Kansas OKs anti-evolution teaching rule

Nov 09, 2005

The Kansas Board of Education approved anti-evolution science teaching standards Tuesday, despite vocal criticism from educators, scientists and citizens.

The board voted 6-4 to approve the controversial standards that redefine science to allow for non-natural explanations -- a change opponents said was motivated solely by religious beliefs.

The vote followed the board's conservative-moderate split and had been expected for months, the Kansas City Star reported, noting the vote came despite a litany of complaints voiced during a morning public session.

The National Academy of Sciences and the National Science Teachers Association withdrew their material from the standards in protest. That means the Kansas Department of Education will have to rewrite those sections to avoid the copyrighted language.

A moderate Republican board member earlier Tuesday urged the vote be postponed until the copyright problems can be resolved. The six conservative board members voted against that motion.

Those conservative board members sat silent during the public comment session, but former board chairwoman Linda Holloway spoke as one of their few defenders, saying the changes are "the next step in breaking the shackles of evolution."

Copyright 2005 by United Press International

Explore further: Changing dinosaur tracks spurs novel approach

add to favorites email to friend print save as pdf

Related Stories

Sprint raises offer to buy Clearwire for $2.2B

Dec 17, 2012

Sprint, the third-largest U.S. cellphone company, said Monday that it will buy out the portion of wireless network operator Clearwire that it doesn't already own after raising its offer price to $2.2 billion.

US state headed for another debate over evolution

Jun 06, 2012

(AP) — The central state of Kansas, which has attracted international attention and some ridicule for its debate over how evolution is taught in its public schools, is headed toward another showdown on the subject.

Abortion rights foes look to spread fetal pain law

Dec 10, 2010

(AP) -- Abortion rights foes emboldened by a new Nebraska law that restricts late-term procedures based on the disputed notion that fetuses can feel pain after 20 weeks are pushing for similar legislation in other states, ...

Brain docs raise concussion alarm for kids' sports

Nov 01, 2010

(AP) -- The risk of concussions from football and some other sports is so serious that a qualified athletic trainer should always be on the field - at adult and children's games, and even at practice, a major ...

Recommended for you

Newlyweds, be careful what you wish for

13 hours ago

A statistical analysis of the gift "fulfillments" at several hundred online wedding gift registries suggests that wedding guests are caught between a rock and a hard place when it comes to buying an appropriate gift for the ...

Can new understanding avert tragedy?

16 hours ago

As a boy growing up in Syracuse, NY, Sol Hsiang ran an experiment for a school project testing whether plants grow better sprinkled with water vs orange juice. Today, 20 years later, he applies complex statistical ...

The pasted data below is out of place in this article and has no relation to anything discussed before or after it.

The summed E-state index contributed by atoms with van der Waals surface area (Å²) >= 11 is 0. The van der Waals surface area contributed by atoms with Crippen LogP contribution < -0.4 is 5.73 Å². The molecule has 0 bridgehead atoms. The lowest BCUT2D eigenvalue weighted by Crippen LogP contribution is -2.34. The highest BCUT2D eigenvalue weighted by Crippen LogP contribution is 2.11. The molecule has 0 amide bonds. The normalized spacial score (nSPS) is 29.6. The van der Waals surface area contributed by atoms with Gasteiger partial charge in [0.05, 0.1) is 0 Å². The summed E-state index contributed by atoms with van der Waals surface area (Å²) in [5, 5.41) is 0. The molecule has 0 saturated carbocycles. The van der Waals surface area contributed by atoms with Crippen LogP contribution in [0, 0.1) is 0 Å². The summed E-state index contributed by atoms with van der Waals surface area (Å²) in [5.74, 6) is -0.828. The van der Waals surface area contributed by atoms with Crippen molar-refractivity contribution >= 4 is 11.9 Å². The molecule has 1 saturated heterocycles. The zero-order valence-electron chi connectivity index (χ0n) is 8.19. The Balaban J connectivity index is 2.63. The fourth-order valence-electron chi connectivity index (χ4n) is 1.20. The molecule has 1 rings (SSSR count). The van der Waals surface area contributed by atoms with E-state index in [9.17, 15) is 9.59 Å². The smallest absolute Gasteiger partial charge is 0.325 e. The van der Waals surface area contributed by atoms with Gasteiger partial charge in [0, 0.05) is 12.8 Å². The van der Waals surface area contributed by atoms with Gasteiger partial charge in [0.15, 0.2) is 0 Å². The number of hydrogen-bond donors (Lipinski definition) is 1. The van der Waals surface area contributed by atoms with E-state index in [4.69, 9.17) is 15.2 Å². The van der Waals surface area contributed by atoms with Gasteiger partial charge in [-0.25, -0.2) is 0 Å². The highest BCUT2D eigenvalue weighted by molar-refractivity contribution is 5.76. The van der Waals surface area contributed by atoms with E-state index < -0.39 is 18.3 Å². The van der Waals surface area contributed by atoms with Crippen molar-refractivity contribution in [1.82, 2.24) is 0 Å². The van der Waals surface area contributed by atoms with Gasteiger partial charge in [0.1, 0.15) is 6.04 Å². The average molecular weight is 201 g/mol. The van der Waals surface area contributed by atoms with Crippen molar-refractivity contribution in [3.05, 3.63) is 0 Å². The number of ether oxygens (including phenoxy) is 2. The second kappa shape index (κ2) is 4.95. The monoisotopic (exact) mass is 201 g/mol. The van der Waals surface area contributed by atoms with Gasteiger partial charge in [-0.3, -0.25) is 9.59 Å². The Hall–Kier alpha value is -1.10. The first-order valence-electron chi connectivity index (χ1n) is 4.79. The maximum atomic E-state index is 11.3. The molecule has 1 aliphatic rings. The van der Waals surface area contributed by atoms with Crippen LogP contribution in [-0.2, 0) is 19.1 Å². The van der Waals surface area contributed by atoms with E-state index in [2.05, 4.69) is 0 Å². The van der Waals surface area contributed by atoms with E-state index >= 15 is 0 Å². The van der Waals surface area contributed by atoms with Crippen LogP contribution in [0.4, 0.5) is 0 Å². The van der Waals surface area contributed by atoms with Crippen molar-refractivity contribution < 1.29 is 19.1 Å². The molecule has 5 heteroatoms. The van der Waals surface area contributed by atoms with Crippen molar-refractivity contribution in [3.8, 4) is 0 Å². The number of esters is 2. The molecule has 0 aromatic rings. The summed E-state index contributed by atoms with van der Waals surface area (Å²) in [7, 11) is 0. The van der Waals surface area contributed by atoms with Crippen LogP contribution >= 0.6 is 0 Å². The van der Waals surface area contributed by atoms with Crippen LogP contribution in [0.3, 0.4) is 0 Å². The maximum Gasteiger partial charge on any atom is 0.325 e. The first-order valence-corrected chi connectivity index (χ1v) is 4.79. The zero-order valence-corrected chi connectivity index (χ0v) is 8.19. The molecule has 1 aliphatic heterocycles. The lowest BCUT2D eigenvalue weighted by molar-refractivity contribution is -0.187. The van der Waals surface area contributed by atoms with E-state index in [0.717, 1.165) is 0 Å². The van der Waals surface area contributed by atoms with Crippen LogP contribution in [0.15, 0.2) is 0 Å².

Crowd-sourcing Britain's Bronze Age

16 hours ago

A new joint project by the British Museum and the UCL Institute of Archaeology is seeking online contributions from members of the public to enhance a major British Bronze Age archive and artefact collection.

Roman dig 'transforms understanding' of ancient port

16 hours ago

(Phys.org) —Researchers from the universities of Cambridge and Southampton have discovered a new section of the boundary wall of the ancient Roman port of Ostia, proving the city was much larger than previously ...

User comments : 0

More news stories

Newlyweds, be careful what you wish for

A statistical analysis of the gift "fulfillments" at several hundred online wedding gift registries suggests that wedding guests are caught between a rock and a hard place when it comes to buying an appropriate gift for the ...

Can new understanding avert tragedy?

As a boy growing up in Syracuse, NY, Sol Hsiang ran an experiment for a school project testing whether plants grow better sprinkled with water vs orange juice. Today, 20 years later, he applies complex statistical ...

Roman dig 'transforms understanding' of ancient port

(Phys.org) —Researchers from the universities of Cambridge and Southampton have discovered a new section of the boundary wall of the ancient Roman port of Ostia, proving the city was much larger than previously ...

Crowd-sourcing Britain's Bronze Age

A new joint project by the British Museum and the UCL Institute of Archaeology is seeking online contributions from members of the public to enhance a major British Bronze Age archive and artefact collection.

Hackathon team's GoogolPlex gives Siri extra powers

(Phys.org) —Four freshmen at the University of Pennsylvania have taken Apple's personal assistant Siri to behave as a graduate-level executive assistant which, when asked, is capable of adjusting the temperature ...

Better thermal-imaging lens from waste sulfur

Sulfur left over from refining fossil fuels can be transformed into cheap, lightweight, plastic lenses for infrared devices, including night-vision goggles, a University of Arizona-led international team ...